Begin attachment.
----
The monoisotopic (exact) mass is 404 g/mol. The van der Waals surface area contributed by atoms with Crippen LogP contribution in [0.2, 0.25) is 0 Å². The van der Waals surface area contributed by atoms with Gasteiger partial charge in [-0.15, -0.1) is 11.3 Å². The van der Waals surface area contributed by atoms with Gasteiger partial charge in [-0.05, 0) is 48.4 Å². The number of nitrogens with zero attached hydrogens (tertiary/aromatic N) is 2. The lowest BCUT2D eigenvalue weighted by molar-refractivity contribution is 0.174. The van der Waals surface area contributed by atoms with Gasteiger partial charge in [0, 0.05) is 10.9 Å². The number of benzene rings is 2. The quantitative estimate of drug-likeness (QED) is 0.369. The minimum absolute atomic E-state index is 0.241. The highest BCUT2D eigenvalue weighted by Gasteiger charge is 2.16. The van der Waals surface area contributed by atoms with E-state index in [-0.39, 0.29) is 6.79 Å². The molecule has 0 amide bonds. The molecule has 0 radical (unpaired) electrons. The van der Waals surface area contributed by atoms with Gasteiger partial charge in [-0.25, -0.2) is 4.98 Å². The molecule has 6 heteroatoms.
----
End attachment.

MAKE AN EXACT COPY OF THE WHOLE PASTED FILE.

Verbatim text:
The monoisotopic (exact) mass is 404 g/mol. The van der Waals surface area contributed by atoms with Crippen LogP contribution in [0.2, 0.25) is 0 Å². The van der Waals surface area contributed by atoms with Gasteiger partial charge in [-0.15, -0.1) is 11.3 Å². The van der Waals surface area contributed by atoms with Gasteiger partial charge in [-0.05, 0) is 48.4 Å². The number of nitrogens with zero attached hydrogens (tertiary/aromatic N) is 2. The lowest BCUT2D eigenvalue weighted by molar-refractivity contribution is 0.174. The van der Waals surface area contributed by atoms with Gasteiger partial charge in [0, 0.05) is 10.9 Å². The number of benzene rings is 2. The quantitative estimate of drug-likeness (QED) is 0.369. The minimum absolute atomic E-state index is 0.241. The highest BCUT2D eigenvalue weighted by Gasteiger charge is 2.16. The van der Waals surface area contributed by atoms with E-state index in [-0.39, 0.29) is 6.79 Å². The molecule has 0 amide bonds. The molecule has 0 radical (unpaired) electrons. The van der Waals surface area contributed by atoms with Gasteiger partial charge in [-0.25, -0.2) is 4.98 Å². The molecule has 6 heteroatoms.